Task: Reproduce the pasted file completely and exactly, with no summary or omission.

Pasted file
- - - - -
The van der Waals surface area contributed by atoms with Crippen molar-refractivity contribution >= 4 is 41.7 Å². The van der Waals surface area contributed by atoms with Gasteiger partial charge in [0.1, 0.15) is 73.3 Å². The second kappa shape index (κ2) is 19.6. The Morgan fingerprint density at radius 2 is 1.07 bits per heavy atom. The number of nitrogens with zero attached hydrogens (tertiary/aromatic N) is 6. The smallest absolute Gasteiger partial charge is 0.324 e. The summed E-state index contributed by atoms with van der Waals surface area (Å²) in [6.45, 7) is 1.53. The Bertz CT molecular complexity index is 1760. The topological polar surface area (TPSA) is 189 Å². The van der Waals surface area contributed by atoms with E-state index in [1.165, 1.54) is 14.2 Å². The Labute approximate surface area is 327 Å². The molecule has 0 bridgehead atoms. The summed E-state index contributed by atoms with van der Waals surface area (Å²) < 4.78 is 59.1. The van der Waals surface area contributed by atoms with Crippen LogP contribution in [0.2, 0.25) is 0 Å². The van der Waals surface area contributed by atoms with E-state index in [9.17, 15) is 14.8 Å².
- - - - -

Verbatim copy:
The van der Waals surface area contributed by atoms with Crippen molar-refractivity contribution >= 4 is 41.7 Å². The van der Waals surface area contributed by atoms with Gasteiger partial charge in [0.1, 0.15) is 73.3 Å². The second kappa shape index (κ2) is 19.6. The Morgan fingerprint density at radius 2 is 1.07 bits per heavy atom. The number of nitrogens with zero attached hydrogens (tertiary/aromatic N) is 6. The smallest absolute Gasteiger partial charge is 0.324 e. The summed E-state index contributed by atoms with van der Waals surface area (Å²) in [6.45, 7) is 1.53. The Bertz CT molecular complexity index is 1760. The topological polar surface area (TPSA) is 189 Å². The van der Waals surface area contributed by atoms with E-state index in [1.165, 1.54) is 14.2 Å². The Labute approximate surface area is 327 Å². The molecule has 0 bridgehead atoms. The summed E-state index contributed by atoms with van der Waals surface area (Å²) < 4.78 is 59.1. The van der Waals surface area contributed by atoms with Crippen LogP contribution in [0.2, 0.25) is 0 Å². The van der Waals surface area contributed by atoms with E-state index in [9.17, 15) is 14.8 Å².